- The equilibrium set E is not present any more.
- The same invariant set IS generated by the original LuGre model is preserved.
It is worth remarking that an alternative output equation to (10) is given by
which preserves all the global structural behavior of (10) but also the important physical property of passivity (Barabanov and Ortega, 2000).
V. APPLICATION TO CONTROL A DC MOTOR
The usefulness of the improved LuGre friction model is illustrated in the control of a direct current (DC) motor. A classical linear description of a linear DC motor
Figure 3: Equilibria of the system with PD control
considering the torque τ as the input is given by (4) (Moreno and Kelly, 2002). Consider that the friction f is captured by the new improved LuGre friction model (1), (3) and (10).
Let us consider the Proportional-Derivative (PD) control given by
where is the positioning error defined as = qd - q with qd being the desired rotor angular position which is assumed to be constant, kp and kv are positive gains. It is well known that in the absence of friction, the closed-loop system is globally asymptotically stable (Spong and Vidyasagar, 1989).
The presence of friction may deteriorate the control performance. In order to analyze this situation, let us obtain the closed-loop system by substituting the control action (12) into the motor system composed by (4), (1) and (10). This leads to
which has the equilibria set depicted in Fig. 3 and characterized by
According to this analysis, the corresponding positioning errors for equilibria in the set W are bounded as
Therefore, the upper bound on the positioning error || can be decreased by increasing the controller gain kp (see Fig. 3). This intuitive behavior which states that the position error due to static friction can be reduced by increasing the gain kp is predicted by the original LuGre model but under the constraint of |z(0)| ≤ fs/σ0 which has been now relaxed thanks to the proposed modification.
Figure 4: PD control: Experimental result
Digital implementation of the controller (12) was conducted on a experimental DC motor. The static friction parameters for the motor were obtained according to the procedure described in Kelly et al. (2000); in particular, the static friction parameter is fs = 0.85 [Nm]. During experiments, the proportional gain kp was set kp = l.4 [Nm/rad], hence the previous analysis predicts (13), that is, the position error || is upper bounded by fs/kp = 34.7 [deg]. This prediction was well confirmed during experiments as shown in Fig. 4 where the steady state position error is approximately 34 [deg].
A modification to improve the LuGre model of dynamic friction has been proposed. This allows a global description of the friction phenomena, therefore to predict a behavior closer to experimental observations. The modification remains quite simple, and keeps the fine features of the original LuGre model. Finally, the idea behind the modification applies straightforward to other dynamic models of friction such as the Dahl model (Dahl, 1976).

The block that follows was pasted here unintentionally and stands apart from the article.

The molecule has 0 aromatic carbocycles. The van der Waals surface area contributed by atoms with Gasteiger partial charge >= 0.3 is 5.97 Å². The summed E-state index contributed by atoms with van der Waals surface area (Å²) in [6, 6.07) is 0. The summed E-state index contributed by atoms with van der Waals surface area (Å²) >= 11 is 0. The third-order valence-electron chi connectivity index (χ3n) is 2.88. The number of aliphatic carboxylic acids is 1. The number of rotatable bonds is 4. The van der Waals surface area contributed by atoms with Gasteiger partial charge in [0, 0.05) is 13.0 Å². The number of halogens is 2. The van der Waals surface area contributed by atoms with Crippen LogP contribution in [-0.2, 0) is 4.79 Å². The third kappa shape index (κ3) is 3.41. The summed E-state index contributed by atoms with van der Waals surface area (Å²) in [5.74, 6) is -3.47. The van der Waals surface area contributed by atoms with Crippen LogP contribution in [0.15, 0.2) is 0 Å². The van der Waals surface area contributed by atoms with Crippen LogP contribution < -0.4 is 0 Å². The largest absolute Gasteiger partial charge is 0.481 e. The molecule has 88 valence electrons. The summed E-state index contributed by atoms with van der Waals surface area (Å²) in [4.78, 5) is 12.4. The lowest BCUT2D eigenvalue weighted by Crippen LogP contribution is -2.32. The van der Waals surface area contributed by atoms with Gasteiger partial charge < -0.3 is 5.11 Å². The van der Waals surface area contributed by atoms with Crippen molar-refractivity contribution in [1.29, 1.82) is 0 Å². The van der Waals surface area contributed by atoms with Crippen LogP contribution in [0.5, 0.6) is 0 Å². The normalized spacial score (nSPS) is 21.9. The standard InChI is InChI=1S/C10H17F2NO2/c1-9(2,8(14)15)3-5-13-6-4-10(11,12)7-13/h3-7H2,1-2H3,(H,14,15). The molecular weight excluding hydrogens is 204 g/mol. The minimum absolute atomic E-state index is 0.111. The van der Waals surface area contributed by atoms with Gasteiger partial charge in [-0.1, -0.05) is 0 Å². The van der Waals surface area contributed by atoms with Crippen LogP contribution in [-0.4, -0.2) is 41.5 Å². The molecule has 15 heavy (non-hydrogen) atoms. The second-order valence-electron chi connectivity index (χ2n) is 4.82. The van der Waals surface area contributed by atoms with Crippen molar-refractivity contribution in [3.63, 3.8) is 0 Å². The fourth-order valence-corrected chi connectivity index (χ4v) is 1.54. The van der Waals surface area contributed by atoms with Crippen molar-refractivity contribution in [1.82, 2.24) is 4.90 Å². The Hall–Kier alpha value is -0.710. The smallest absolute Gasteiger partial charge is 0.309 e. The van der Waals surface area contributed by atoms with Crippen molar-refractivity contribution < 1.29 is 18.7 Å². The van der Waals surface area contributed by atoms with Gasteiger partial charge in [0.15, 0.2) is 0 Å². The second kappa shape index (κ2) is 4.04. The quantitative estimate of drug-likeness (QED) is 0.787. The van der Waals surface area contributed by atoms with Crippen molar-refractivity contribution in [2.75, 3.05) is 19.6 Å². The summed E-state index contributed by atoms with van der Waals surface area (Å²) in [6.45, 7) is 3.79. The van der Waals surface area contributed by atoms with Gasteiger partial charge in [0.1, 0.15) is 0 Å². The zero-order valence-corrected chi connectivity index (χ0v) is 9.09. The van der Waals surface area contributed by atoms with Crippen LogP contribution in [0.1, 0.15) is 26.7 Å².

1. Alvarez-Ramirez, J., R. Garrido, and R. Femat, "Control of systems with friction", Physical Review E, 51, 6235-6238 (1995). [ Links ]
2. Armstrong-Helouvry, B., Control of Machines with Friction, Kluwer Academic Publishers, Boston, MA. (1991). [ Links ]
3. Armstrong-Helouvry, B., P. Dupont, and C. Canudas de Wit, "A survey of models, analysis tools and compensation methods for control of machines with friction", Automatica, 30, 1083-1138 (1994). [ Links ]
4. Barabanov, N., and R. Ortega, "Necessary and sufficient conditions for passivity of the LuGre friction model", IEEE Transactions on Automatic Control, 45, 830-832 (2000). [ Links ]
5. Canudas de Wit, C., H. Olsson, K.J. Astrom and P. Lischinsky, "A new model for control of systems with friction", IEEE Transactions on Automatic Control, 40, 419-425 (1995). [ Links ]
6. Dahl, P. R., "Solid friction damping of mechanical vibrations", AIAA Journal, 14, 1675-1682 (1976). [ Links ]
7. Hsieh, C., and Y. C. Pan, "Dynamic behavior and modelling of the pre-sliding static friction", Wear, 242, 1-17 (2000). [ Links ]
8. Kelly, R., J. Llamas, and R. Campa, "A measurement procedure for viscous and Coulomb friction", IEEE Transactions on Instrumentation and Measurement, 49, 857-861 (2000). [ Links ]
9. Lischinsky, P., C. Canudas de Wit and G. Morel, "Friction compensation for an industrial hydraulic robot", IEEE Control Systems, 19, 25-30 (1999). [ Links ]
10. Ludema, K.C., "Mechanism-based modeling of friction and wear", Wear, 200, 1-7 (1996). [ Links ]
11. Moreno, J., and R. Kelly, "On motor velocity control by using only position measurements: two cases studies", International Journal of Electrical Engineering Education, 39, 118-127 (2002). [ Links ]
12. Polycarpou, A. A., and A. Soom, "Application of a two-dimensional model of continuous sliding friction to stick-slip", Wear, 181, 32-41 (1995). [ Links ]
13. Rice, S. L., and F. A. Moslehy, "Modeling friction and wear phenomena", Wear, 206, 136-146 (1997). [ Links ]
14. Shapiro, A. M., "Self-induced oscillations of friction process parameters", Wear, 237, 223-230 (2000). [ Links ]
15. Spong, M. W., and M. Vidyasagar, Robot Dynamics and Control, John Wiley and Sons, Singapore (1989). [ Links ]